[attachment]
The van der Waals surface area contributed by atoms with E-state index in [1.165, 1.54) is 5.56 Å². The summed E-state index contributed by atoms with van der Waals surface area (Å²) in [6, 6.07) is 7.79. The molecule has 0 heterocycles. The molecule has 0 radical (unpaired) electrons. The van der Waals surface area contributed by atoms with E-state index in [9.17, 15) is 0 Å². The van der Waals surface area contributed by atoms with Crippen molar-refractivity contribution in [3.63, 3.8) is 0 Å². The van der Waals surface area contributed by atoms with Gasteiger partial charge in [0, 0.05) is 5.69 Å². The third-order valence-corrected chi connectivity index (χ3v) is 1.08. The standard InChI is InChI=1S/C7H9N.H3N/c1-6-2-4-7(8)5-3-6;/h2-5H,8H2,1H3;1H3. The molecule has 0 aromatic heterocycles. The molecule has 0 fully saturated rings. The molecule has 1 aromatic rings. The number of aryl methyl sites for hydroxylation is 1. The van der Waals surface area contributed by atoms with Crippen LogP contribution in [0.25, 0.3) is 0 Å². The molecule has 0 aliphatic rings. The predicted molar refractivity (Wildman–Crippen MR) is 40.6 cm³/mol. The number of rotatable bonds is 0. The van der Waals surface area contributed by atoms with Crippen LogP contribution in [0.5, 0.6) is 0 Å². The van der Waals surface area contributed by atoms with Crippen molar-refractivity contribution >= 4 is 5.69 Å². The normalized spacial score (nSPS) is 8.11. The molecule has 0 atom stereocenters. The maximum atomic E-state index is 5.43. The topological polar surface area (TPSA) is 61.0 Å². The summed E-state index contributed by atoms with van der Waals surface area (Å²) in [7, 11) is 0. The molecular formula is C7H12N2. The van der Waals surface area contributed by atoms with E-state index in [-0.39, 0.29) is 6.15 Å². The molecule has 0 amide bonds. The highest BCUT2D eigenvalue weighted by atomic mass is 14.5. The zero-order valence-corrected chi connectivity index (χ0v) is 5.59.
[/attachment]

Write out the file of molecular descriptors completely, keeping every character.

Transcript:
The van der Waals surface area contributed by atoms with E-state index in [1.165, 1.54) is 5.56 Å². The summed E-state index contributed by atoms with van der Waals surface area (Å²) in [6, 6.07) is 7.79. The molecule has 0 heterocycles. The molecule has 0 radical (unpaired) electrons. The van der Waals surface area contributed by atoms with E-state index in [9.17, 15) is 0 Å². The van der Waals surface area contributed by atoms with Crippen molar-refractivity contribution in [3.63, 3.8) is 0 Å². The van der Waals surface area contributed by atoms with Gasteiger partial charge in [0, 0.05) is 5.69 Å². The third-order valence-corrected chi connectivity index (χ3v) is 1.08. The standard InChI is InChI=1S/C7H9N.H3N/c1-6-2-4-7(8)5-3-6;/h2-5H,8H2,1H3;1H3. The molecule has 0 aromatic heterocycles. The molecule has 0 fully saturated rings. The molecule has 1 aromatic rings. The number of aryl methyl sites for hydroxylation is 1. The van der Waals surface area contributed by atoms with Crippen LogP contribution in [0.25, 0.3) is 0 Å². The molecule has 0 aliphatic rings. The predicted molar refractivity (Wildman–Crippen MR) is 40.6 cm³/mol. The number of rotatable bonds is 0. The van der Waals surface area contributed by atoms with Crippen LogP contribution in [0.5, 0.6) is 0 Å². The van der Waals surface area contributed by atoms with Crippen molar-refractivity contribution >= 4 is 5.69 Å². The normalized spacial score (nSPS) is 8.11. The molecule has 0 atom stereocenters. The maximum atomic E-state index is 5.43. The topological polar surface area (TPSA) is 61.0 Å². The summed E-state index contributed by atoms with van der Waals surface area (Å²) in [7, 11) is 0. The molecular formula is C7H12N2. The van der Waals surface area contributed by atoms with E-state index in [-0.39, 0.29) is 6.15 Å². The molecule has 0 amide bonds. The highest BCUT2D eigenvalue weighted by atomic mass is 14.5. The zero-order valence-corrected chi connectivity index (χ0v) is 5.59.